There Once Was a Rabbit

There was a Rabbit in the Tree

A story that is entirely true, but not at all real

by Larry Taylor

I have it on the authority of none other than Margery Williams that somewhere in the rural United Kingdom there was a small boy who became quite ill with smallpox. This obviously occurred before scientists rid the world of smallpox by creating a vaccine, which was mandated by law for everyone in much of the developed world, including the United States. It was a time before people chose to believe nonsensical conspiracy theories and before politicians cast aspersion on public health figures.

It seems the small boy in question adored one stuffed rabbit, clinging to it night after night. It was the stuffed animal’s presence at a time of sickness, isolation, and quarantine that brought the little guy through. But, alas, after his recovery, the doctor ordered the burning of all textile items that had been in the sick room. This done to protect the rest of the family from the pandemic. This was obviously during a by-gone era when people cared about others and took sacrificial precautions not to infect them.

The purging cremation was to include the beloved stuffed bunny. It was a sad day for the little guy. He had far more sensibility than the adults.

I’m happy to report, however, that through the magical intervention of a kindly Faerie whose name escapes me at the moment, rather than consuming the stuffed bunny, the fire transmuted it into a real live rabbit. Wild rabbits live an average of two years. This one, however, defied all expectations and lived for many years in the garden behind the house, regularly visiting the lad as he grew into a scholar and a statesman.

My sources are impeccable – not like the fantasies of climate deniers, science rejectors, history revisers, and conspiracy theorists. 

I have it from an equally high authority (who wishes anonymity) that somewhere in sub-Sahara Africa there was a little girl who loved nature. Her days were happy and free. Birds landed on her head, lions sat like kittens and purred at her, big snakes tickled her cheeks with their flicking tongues. She giggled and played all day. 

This obviously occurred before Europeans colonized the land, installed puppet kings, raped the earth of its minerals, and enslaved the natives. It was also a time before people banned books and reinvented a mythical national history void of slavery, genocide, and Jim Crow.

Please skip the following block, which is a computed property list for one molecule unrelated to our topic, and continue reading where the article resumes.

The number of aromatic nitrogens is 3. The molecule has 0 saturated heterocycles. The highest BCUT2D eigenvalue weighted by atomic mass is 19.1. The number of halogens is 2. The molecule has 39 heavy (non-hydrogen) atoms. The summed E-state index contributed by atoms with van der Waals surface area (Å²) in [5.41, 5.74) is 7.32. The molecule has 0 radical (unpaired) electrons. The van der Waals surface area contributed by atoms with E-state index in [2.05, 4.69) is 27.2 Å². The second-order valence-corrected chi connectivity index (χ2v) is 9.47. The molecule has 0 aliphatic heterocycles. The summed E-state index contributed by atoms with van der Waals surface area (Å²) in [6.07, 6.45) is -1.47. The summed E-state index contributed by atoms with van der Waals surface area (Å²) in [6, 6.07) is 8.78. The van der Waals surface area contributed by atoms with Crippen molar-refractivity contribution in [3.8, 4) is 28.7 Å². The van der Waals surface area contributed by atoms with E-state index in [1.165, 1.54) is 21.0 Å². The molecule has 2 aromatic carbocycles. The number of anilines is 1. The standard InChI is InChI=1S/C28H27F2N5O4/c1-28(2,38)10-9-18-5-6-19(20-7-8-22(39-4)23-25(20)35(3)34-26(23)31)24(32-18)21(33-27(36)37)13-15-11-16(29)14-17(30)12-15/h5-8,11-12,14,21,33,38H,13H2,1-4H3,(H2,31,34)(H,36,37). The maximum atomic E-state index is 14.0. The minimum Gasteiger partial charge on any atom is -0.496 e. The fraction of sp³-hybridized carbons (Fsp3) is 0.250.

The little girl was so happy, and her laughter so enchanting, that it reached to the gods and delighted them. It seems they had previously been in rather foul moods, although I do not know why that was so. A day came when the tiny lass, like her counterpart in the UK, fell ill. There were no physicians to provide an accurate diagnosis, this being before the time of the NIH, WHO, and CDC – a time before civilized countries had national healthcare for everyone. Hence, her particular ailment remains a mystery. The medicine man, the shaman, and the televangelist did their best. But, alas, the poor thing died.

The whole village grieved deeply. It takes a village to raise as child, so all the women wept as if they had birthed her, all the men sobbed as if they had sired her, and all the other children cried at losing their sister.

Now, I cannot absolutely validate what follows because the primary sources have all passed on, but I’m told that even the gods wept and wrung their hands because they were too impotent to prevent this death which robbed the world of laughter and joy. And, they got grumpy again, which wasn’t good for anyone. Some people have a propensity for making others miserable because deep inside, they are miserable. These people often become either middle managers or senators. 

It delights me to report that the very same kindly Faerie whose name still escapes me worked some deep magic, or sprinkled fairy dust, or waved an elfin wand, or something, and transposed the little girl into a magnificent olive tree that would live over 2,000 years.

This was no ordinary olive tree. It was, as it were, a house plant. It lived in the courtyard of the Great Temple of the Gods where it was carefully nurtured and manicured by a bunch of priests who liked the olive tree far better than the gods, who, as I said, had become quite grumpy once again. 

But not only was the little girl now a flourishing, fruit-bearing, lush green olive tree in the house of the gods, she was alive. I mean she could think and walk and talk and visit the animals in the rain forest. Some people mistakenly think that when trees walk, they pick up their roots out of the ground. They do not. They wade through the earth like you might wade through water at the seashore. Jack Lewis proved that.